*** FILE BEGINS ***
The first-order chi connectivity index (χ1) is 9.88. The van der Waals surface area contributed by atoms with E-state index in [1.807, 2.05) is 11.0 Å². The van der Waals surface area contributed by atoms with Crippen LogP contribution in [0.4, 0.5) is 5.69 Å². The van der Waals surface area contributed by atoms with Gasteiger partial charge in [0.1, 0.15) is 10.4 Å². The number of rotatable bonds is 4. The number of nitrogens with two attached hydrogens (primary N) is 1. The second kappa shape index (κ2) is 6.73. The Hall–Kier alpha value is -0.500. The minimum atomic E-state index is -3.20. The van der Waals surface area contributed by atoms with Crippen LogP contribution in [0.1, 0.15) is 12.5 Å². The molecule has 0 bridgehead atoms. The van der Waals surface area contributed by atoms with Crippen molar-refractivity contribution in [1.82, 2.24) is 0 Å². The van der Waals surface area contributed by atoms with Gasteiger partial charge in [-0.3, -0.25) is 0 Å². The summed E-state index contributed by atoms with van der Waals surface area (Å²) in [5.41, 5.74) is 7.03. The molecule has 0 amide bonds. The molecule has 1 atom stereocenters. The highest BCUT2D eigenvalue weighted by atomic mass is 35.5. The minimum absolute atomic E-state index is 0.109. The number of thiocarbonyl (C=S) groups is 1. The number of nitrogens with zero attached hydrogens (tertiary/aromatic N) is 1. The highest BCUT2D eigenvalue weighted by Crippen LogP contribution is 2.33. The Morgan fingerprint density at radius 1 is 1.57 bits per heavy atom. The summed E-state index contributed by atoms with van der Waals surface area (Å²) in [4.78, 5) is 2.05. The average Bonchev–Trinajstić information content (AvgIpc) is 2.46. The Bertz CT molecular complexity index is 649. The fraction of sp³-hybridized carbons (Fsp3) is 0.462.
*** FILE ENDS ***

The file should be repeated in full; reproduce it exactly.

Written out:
The first-order chi connectivity index (χ1) is 9.88. The van der Waals surface area contributed by atoms with E-state index in [1.807, 2.05) is 11.0 Å². The van der Waals surface area contributed by atoms with Crippen LogP contribution in [0.4, 0.5) is 5.69 Å². The van der Waals surface area contributed by atoms with Gasteiger partial charge in [0.1, 0.15) is 10.4 Å². The number of rotatable bonds is 4. The number of nitrogens with two attached hydrogens (primary N) is 1. The second kappa shape index (κ2) is 6.73. The Hall–Kier alpha value is -0.500. The minimum atomic E-state index is -3.20. The van der Waals surface area contributed by atoms with Crippen LogP contribution in [0.1, 0.15) is 12.5 Å². The molecule has 0 bridgehead atoms. The van der Waals surface area contributed by atoms with Crippen molar-refractivity contribution in [1.82, 2.24) is 0 Å². The van der Waals surface area contributed by atoms with Gasteiger partial charge in [-0.3, -0.25) is 0 Å². The summed E-state index contributed by atoms with van der Waals surface area (Å²) in [5.41, 5.74) is 7.03. The molecule has 0 amide bonds. The molecule has 1 atom stereocenters. The highest BCUT2D eigenvalue weighted by atomic mass is 35.5. The minimum absolute atomic E-state index is 0.109. The number of thiocarbonyl (C=S) groups is 1. The number of nitrogens with zero attached hydrogens (tertiary/aromatic N) is 1. The highest BCUT2D eigenvalue weighted by Crippen LogP contribution is 2.33. The Morgan fingerprint density at radius 1 is 1.57 bits per heavy atom. The summed E-state index contributed by atoms with van der Waals surface area (Å²) in [4.78, 5) is 2.05. The average Bonchev–Trinajstić information content (AvgIpc) is 2.46. The Bertz CT molecular complexity index is 649. The fraction of sp³-hybridized carbons (Fsp3) is 0.462.